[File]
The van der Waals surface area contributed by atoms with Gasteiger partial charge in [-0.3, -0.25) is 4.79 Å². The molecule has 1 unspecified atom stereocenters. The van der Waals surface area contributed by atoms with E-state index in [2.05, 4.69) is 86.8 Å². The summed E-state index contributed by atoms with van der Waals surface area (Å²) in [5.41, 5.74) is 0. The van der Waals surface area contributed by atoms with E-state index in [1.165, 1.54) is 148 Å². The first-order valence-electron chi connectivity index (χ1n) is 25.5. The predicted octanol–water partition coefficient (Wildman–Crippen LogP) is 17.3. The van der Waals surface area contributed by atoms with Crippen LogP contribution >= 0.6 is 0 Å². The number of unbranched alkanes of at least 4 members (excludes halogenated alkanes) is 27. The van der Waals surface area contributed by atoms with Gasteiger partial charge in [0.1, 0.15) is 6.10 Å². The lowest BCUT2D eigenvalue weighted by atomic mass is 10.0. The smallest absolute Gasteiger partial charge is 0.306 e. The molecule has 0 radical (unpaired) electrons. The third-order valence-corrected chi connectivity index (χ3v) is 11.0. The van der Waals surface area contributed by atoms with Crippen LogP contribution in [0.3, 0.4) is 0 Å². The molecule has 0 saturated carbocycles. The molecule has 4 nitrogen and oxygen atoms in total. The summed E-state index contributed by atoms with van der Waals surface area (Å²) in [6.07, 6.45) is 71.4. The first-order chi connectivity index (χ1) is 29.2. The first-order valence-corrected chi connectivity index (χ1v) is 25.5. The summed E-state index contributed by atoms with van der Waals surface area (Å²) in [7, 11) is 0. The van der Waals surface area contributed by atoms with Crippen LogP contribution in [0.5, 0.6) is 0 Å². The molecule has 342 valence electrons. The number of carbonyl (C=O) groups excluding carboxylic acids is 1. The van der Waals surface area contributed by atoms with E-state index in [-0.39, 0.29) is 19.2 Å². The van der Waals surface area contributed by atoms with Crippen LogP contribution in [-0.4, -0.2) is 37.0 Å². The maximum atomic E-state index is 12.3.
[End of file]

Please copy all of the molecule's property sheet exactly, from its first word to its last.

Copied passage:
The van der Waals surface area contributed by atoms with Gasteiger partial charge in [-0.3, -0.25) is 4.79 Å². The molecule has 1 unspecified atom stereocenters. The van der Waals surface area contributed by atoms with E-state index in [2.05, 4.69) is 86.8 Å². The summed E-state index contributed by atoms with van der Waals surface area (Å²) in [5.41, 5.74) is 0. The van der Waals surface area contributed by atoms with E-state index in [1.165, 1.54) is 148 Å². The first-order valence-electron chi connectivity index (χ1n) is 25.5. The predicted octanol–water partition coefficient (Wildman–Crippen LogP) is 17.3. The van der Waals surface area contributed by atoms with Crippen LogP contribution >= 0.6 is 0 Å². The number of unbranched alkanes of at least 4 members (excludes halogenated alkanes) is 27. The van der Waals surface area contributed by atoms with Gasteiger partial charge in [0.1, 0.15) is 6.10 Å². The lowest BCUT2D eigenvalue weighted by atomic mass is 10.0. The smallest absolute Gasteiger partial charge is 0.306 e. The molecule has 0 radical (unpaired) electrons. The third-order valence-corrected chi connectivity index (χ3v) is 11.0. The van der Waals surface area contributed by atoms with Crippen LogP contribution in [0.3, 0.4) is 0 Å². The molecule has 0 saturated carbocycles. The molecule has 4 nitrogen and oxygen atoms in total. The summed E-state index contributed by atoms with van der Waals surface area (Å²) in [6.07, 6.45) is 71.4. The first-order chi connectivity index (χ1) is 29.2. The first-order valence-corrected chi connectivity index (χ1v) is 25.5. The summed E-state index contributed by atoms with van der Waals surface area (Å²) in [7, 11) is 0. The van der Waals surface area contributed by atoms with Crippen LogP contribution in [0.5, 0.6) is 0 Å². The molecule has 342 valence electrons. The number of carbonyl (C=O) groups excluding carboxylic acids is 1. The van der Waals surface area contributed by atoms with E-state index in [-0.39, 0.29) is 19.2 Å². The van der Waals surface area contributed by atoms with Crippen LogP contribution in [-0.4, -0.2) is 37.0 Å². The maximum atomic E-state index is 12.3.